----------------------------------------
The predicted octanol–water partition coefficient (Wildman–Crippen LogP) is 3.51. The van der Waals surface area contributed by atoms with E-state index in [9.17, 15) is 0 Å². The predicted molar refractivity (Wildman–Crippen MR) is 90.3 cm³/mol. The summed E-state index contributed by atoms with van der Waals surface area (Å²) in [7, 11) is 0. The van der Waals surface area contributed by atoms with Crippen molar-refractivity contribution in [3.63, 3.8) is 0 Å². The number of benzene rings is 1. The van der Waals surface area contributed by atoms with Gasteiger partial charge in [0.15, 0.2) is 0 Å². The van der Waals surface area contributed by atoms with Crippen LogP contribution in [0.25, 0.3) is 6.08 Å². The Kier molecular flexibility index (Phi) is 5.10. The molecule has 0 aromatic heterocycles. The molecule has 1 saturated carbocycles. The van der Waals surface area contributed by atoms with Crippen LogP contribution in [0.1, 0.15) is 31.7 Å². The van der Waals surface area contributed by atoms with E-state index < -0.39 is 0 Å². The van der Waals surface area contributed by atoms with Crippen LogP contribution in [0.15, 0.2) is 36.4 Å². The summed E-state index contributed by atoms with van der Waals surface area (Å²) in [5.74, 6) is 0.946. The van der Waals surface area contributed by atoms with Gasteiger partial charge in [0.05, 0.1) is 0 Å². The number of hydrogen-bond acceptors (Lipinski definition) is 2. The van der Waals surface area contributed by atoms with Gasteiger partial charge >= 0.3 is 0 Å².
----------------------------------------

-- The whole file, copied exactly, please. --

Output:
The predicted octanol–water partition coefficient (Wildman–Crippen LogP) is 3.51. The van der Waals surface area contributed by atoms with E-state index in [9.17, 15) is 0 Å². The predicted molar refractivity (Wildman–Crippen MR) is 90.3 cm³/mol. The summed E-state index contributed by atoms with van der Waals surface area (Å²) in [7, 11) is 0. The van der Waals surface area contributed by atoms with Crippen molar-refractivity contribution in [3.63, 3.8) is 0 Å². The number of benzene rings is 1. The van der Waals surface area contributed by atoms with Gasteiger partial charge in [0.15, 0.2) is 0 Å². The van der Waals surface area contributed by atoms with Crippen LogP contribution in [0.25, 0.3) is 6.08 Å². The Kier molecular flexibility index (Phi) is 5.10. The molecule has 0 aromatic heterocycles. The molecule has 1 saturated carbocycles. The van der Waals surface area contributed by atoms with Crippen LogP contribution in [0.1, 0.15) is 31.7 Å². The van der Waals surface area contributed by atoms with E-state index < -0.39 is 0 Å². The van der Waals surface area contributed by atoms with Crippen LogP contribution in [0.15, 0.2) is 36.4 Å². The summed E-state index contributed by atoms with van der Waals surface area (Å²) in [5.74, 6) is 0.946. The van der Waals surface area contributed by atoms with Gasteiger partial charge in [0.05, 0.1) is 0 Å². The number of hydrogen-bond acceptors (Lipinski definition) is 2. The van der Waals surface area contributed by atoms with Gasteiger partial charge >= 0.3 is 0 Å².